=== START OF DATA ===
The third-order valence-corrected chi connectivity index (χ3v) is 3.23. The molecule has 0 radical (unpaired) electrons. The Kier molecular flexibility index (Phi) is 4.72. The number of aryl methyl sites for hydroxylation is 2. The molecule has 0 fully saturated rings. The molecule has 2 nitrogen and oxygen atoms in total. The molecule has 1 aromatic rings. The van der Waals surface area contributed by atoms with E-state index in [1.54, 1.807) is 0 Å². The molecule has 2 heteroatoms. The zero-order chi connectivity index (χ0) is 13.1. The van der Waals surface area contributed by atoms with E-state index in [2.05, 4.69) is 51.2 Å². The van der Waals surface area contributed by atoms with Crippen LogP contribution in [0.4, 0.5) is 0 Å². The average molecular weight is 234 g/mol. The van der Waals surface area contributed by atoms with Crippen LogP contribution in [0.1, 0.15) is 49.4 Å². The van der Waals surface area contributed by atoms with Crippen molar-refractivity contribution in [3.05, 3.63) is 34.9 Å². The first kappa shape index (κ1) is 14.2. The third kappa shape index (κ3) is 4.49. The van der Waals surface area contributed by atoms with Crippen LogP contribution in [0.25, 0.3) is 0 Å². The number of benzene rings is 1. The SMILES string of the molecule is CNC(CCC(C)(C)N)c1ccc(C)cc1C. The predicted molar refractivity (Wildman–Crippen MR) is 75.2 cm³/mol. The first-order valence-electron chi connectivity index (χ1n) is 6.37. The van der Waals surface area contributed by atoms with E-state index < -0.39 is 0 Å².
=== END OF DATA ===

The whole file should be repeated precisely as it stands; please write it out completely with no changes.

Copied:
The third-order valence-corrected chi connectivity index (χ3v) is 3.23. The molecule has 0 radical (unpaired) electrons. The Kier molecular flexibility index (Phi) is 4.72. The number of aryl methyl sites for hydroxylation is 2. The molecule has 0 fully saturated rings. The molecule has 2 nitrogen and oxygen atoms in total. The molecule has 1 aromatic rings. The van der Waals surface area contributed by atoms with E-state index in [1.54, 1.807) is 0 Å². The molecule has 2 heteroatoms. The zero-order chi connectivity index (χ0) is 13.1. The van der Waals surface area contributed by atoms with E-state index in [2.05, 4.69) is 51.2 Å². The van der Waals surface area contributed by atoms with Crippen LogP contribution in [0.4, 0.5) is 0 Å². The average molecular weight is 234 g/mol. The van der Waals surface area contributed by atoms with Crippen LogP contribution in [0.1, 0.15) is 49.4 Å². The van der Waals surface area contributed by atoms with Crippen molar-refractivity contribution in [3.05, 3.63) is 34.9 Å². The first kappa shape index (κ1) is 14.2. The third kappa shape index (κ3) is 4.49. The van der Waals surface area contributed by atoms with Crippen LogP contribution in [0.25, 0.3) is 0 Å². The number of benzene rings is 1. The SMILES string of the molecule is CNC(CCC(C)(C)N)c1ccc(C)cc1C. The predicted molar refractivity (Wildman–Crippen MR) is 75.2 cm³/mol. The first-order valence-electron chi connectivity index (χ1n) is 6.37. The van der Waals surface area contributed by atoms with E-state index < -0.39 is 0 Å².